A Decentralized Approach to a Circular Future

Right now there are hundreds of thousands of industrial facilities, all over the world, manufacturing the food in our pantries, the drinks in our refrigerators, the textiles in our closets, and the medicine in our cabinets. Each of these facilities generates some waste as part of the production process. Precisely how much waste depends on the type and the amount of product manufactured. As you might expect, some facilities produce a lot of waste. This waste is filling up our landfills and straining our local infrastructure, polluting our waterways, and endangering our ecosystems.

Now imagine if we could turn that waste into a resource. Imagine if we could use that waste to produce renewable energy, nutrient-rich soil, or reusable water, lowering the ecological impact of these industrial facilities while improving their resilience and profitability.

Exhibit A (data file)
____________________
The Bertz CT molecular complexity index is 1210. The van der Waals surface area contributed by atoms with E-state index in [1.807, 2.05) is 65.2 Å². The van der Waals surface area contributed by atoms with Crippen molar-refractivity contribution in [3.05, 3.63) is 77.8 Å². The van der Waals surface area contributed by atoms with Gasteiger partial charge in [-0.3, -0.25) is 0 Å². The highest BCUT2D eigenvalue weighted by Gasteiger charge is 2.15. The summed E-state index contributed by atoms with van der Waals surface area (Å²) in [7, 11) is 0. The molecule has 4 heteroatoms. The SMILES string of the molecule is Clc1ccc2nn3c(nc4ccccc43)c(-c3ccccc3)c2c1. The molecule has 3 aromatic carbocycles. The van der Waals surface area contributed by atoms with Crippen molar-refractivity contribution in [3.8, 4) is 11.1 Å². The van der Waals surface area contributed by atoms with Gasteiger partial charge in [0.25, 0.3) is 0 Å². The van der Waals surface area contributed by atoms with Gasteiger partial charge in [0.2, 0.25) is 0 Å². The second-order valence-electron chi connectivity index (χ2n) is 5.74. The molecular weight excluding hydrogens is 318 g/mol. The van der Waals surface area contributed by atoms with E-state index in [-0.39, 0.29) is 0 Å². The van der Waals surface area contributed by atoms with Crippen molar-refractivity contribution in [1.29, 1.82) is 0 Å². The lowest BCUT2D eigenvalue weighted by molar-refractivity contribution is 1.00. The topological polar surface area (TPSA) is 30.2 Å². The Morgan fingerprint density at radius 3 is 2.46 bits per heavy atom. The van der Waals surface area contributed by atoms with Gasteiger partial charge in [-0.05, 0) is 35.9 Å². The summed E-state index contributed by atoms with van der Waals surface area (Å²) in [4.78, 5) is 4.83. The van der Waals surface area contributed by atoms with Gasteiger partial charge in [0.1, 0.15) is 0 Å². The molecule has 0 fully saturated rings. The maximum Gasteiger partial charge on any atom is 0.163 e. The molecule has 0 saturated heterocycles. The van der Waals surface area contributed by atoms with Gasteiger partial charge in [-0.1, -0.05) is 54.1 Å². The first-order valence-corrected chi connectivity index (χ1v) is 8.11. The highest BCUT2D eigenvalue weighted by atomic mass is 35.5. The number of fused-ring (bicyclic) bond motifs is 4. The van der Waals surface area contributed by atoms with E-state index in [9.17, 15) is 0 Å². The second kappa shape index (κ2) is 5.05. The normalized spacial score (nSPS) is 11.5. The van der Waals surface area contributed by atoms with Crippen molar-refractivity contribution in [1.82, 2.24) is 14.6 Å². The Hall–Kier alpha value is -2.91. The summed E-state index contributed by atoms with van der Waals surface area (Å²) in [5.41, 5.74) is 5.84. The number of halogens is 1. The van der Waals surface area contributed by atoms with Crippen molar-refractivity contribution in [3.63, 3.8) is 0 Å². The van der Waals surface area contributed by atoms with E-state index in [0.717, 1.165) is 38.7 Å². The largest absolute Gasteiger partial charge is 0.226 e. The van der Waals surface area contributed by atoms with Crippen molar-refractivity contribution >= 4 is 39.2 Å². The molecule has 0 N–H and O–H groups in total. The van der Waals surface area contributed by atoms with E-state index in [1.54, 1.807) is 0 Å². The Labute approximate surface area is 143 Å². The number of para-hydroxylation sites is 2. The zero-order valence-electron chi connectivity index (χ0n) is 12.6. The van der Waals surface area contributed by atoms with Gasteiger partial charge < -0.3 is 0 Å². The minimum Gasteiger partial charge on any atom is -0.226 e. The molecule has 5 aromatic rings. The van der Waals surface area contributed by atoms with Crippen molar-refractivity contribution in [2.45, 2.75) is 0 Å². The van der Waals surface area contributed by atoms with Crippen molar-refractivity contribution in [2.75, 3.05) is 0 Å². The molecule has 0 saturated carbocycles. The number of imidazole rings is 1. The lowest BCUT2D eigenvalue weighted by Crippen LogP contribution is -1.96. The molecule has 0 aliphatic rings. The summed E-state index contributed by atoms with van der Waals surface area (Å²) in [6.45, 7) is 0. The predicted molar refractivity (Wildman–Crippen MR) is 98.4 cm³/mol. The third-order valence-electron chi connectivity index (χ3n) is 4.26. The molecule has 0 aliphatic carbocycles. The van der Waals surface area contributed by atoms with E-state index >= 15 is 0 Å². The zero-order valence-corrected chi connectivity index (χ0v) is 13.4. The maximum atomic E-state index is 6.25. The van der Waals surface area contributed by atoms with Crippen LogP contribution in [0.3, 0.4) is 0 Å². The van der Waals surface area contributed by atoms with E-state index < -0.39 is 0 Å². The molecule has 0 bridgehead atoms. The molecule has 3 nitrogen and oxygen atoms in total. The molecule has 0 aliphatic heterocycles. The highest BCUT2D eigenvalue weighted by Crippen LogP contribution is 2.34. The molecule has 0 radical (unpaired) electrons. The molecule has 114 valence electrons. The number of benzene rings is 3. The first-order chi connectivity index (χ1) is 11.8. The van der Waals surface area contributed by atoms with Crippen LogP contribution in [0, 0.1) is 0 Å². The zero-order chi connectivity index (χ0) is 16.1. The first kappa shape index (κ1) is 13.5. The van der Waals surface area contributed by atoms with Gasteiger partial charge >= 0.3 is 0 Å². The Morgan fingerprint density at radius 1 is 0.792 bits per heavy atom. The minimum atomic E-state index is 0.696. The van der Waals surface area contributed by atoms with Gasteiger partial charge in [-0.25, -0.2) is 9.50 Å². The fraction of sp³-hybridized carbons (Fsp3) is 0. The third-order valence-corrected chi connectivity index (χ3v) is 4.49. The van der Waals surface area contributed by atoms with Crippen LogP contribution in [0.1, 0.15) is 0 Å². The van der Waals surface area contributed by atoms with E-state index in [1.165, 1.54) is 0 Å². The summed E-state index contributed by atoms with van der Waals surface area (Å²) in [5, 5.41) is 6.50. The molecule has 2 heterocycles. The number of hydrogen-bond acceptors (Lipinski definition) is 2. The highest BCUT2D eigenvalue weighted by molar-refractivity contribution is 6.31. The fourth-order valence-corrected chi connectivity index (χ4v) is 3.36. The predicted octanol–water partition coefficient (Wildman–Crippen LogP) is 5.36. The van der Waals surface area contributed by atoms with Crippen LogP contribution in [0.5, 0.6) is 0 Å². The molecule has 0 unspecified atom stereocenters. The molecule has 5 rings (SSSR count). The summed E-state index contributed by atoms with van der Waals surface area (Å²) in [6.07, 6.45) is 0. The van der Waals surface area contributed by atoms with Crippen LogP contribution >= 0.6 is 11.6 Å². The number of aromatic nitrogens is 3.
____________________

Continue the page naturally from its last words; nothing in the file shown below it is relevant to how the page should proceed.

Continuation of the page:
Waterfall

In the Photo: Small cascade on the Alberta Falls trail in Rocky Mountain National Park. Photo Credit: Jim Ecklund, National Park Service

This kind of circular ecology is fundamental to nature, where there is no waste. Take water, for instance. Water is consumed in natural processes, discharged as waste, and filtered through microbial communities that convert the waste particles into life. It’s then lifted to the sky through evaporation, only to come careening back down to earth to rejoin sub-surface waterways where it started its journey. In a sense, there is no “new water,” and there hasn’t been since the dawn of life on this planet.